Mark this in your calendar

For a lot of us it’s a struggle to remember what day of the week it is, but when you start throwing in random national days of the year we haven’t a hope in hell.

Did you know that last Friday (October 11) was “Egg Day”? Did you know that it is was also “Coming Out Day”? As unrelated as the two may seem, they both took centre stage, in an effort to acknowledge the importance of being brave and strong enough to tell the world who you are and… eggs.

I don’t know who came up with these days or why, but extraordinarily, these days legitimately exist. is a website that was set up in 2009 to create a guide that people can follow and figure out which celebration they’re marking from day to day.

I’m not convinced that there is a genuine need for this website, but it certainly helps with procrastinating after you’ve gone through your newsfeed on Facebook.

There is a team that researches the various national, international and world days that exist. The criterion is simple; if enough people follow and support the day, then the website see it as “official”. So today (October 14), when you see a bald person walking down the street, hug them and wish them a happy “Bald and Free Day”.

As the website explains there are more bizarre days than there are actual days of the year, most days have more than one celebration attached to them. You can find a lot of humour in the days that are paired together on a certain date. If you’re a cynic, October 3 might have made you giggle, as it was “Boyfriend Day” and “Virus Appreciation Day”.

The bunch of whacky researchers behind the website believe that every day featured on their website should be recognised “universally”, so they remove the prefixes “World”, “National” and “International” from the titles. By that logic, no matter where you’re from or what your beliefs, everyone in the world should raise a glass to their computers on October 22, as it will be “Caps Lock Day”.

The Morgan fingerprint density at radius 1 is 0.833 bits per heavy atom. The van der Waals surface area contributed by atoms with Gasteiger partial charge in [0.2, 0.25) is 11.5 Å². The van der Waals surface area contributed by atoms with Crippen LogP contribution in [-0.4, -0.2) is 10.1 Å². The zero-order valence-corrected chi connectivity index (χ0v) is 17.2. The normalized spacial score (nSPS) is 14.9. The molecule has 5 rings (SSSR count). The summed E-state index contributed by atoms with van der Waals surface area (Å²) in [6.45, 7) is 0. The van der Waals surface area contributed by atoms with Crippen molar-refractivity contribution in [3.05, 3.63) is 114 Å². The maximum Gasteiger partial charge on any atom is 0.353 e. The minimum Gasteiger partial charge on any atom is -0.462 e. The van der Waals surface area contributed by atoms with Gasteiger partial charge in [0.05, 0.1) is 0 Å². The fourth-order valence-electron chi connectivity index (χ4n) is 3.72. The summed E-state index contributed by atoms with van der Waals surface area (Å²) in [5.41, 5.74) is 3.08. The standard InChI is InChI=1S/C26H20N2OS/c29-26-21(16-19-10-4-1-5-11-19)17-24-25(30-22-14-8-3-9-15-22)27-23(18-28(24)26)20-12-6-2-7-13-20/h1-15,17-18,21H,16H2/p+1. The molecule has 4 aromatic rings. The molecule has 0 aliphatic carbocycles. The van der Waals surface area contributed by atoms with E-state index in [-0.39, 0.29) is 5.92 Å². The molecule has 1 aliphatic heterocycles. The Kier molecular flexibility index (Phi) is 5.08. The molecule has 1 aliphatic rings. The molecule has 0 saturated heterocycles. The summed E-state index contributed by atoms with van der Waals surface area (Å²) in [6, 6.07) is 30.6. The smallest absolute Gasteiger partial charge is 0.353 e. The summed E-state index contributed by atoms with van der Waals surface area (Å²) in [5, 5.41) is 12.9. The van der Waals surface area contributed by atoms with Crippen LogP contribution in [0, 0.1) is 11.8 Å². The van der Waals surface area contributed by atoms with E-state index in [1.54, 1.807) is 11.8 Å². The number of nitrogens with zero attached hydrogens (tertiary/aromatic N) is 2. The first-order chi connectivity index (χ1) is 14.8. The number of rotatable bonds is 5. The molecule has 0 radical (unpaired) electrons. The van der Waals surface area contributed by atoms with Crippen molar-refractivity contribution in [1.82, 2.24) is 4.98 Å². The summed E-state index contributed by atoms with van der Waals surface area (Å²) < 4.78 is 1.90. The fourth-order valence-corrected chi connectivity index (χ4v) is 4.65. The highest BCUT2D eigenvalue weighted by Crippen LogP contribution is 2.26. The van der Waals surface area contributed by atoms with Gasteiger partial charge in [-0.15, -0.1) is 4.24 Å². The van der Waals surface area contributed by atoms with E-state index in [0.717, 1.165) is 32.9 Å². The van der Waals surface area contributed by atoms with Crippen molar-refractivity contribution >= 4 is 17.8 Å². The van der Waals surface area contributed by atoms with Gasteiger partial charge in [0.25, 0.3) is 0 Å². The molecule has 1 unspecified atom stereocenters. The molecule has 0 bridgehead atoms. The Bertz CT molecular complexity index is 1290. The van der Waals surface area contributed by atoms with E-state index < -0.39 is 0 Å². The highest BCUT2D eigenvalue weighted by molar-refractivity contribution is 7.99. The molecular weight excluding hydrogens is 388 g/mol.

If you’re looking to start your own day be warned, they have to see an “established following” for your cause or your day just won’t make the cut. On a few occasions, they’ll decide that your day has the potential to catch on and become a sensation. This must have happened in the cases of “Balloons Around the World Day” and “Howl at the Moon Day”.

Sometimes, days that sound ridiculous by name actually have a good cause rooted behind them. For example, October 10 was “Porridge Day”, a day that was created to raise money for charities that provide meals for the homeless or those who can’t cook for themselves.

In most cases though, the days do nothing but cause bewilderment and perhaps a humorous discussion about their existence. Next month you can look forward to such epic days as “Men Make Dinner Day”, “Tongue Twister Day”, “Clean Your Fridge Day” and my personal favourite “Pizza with the works except Anchovies Day”.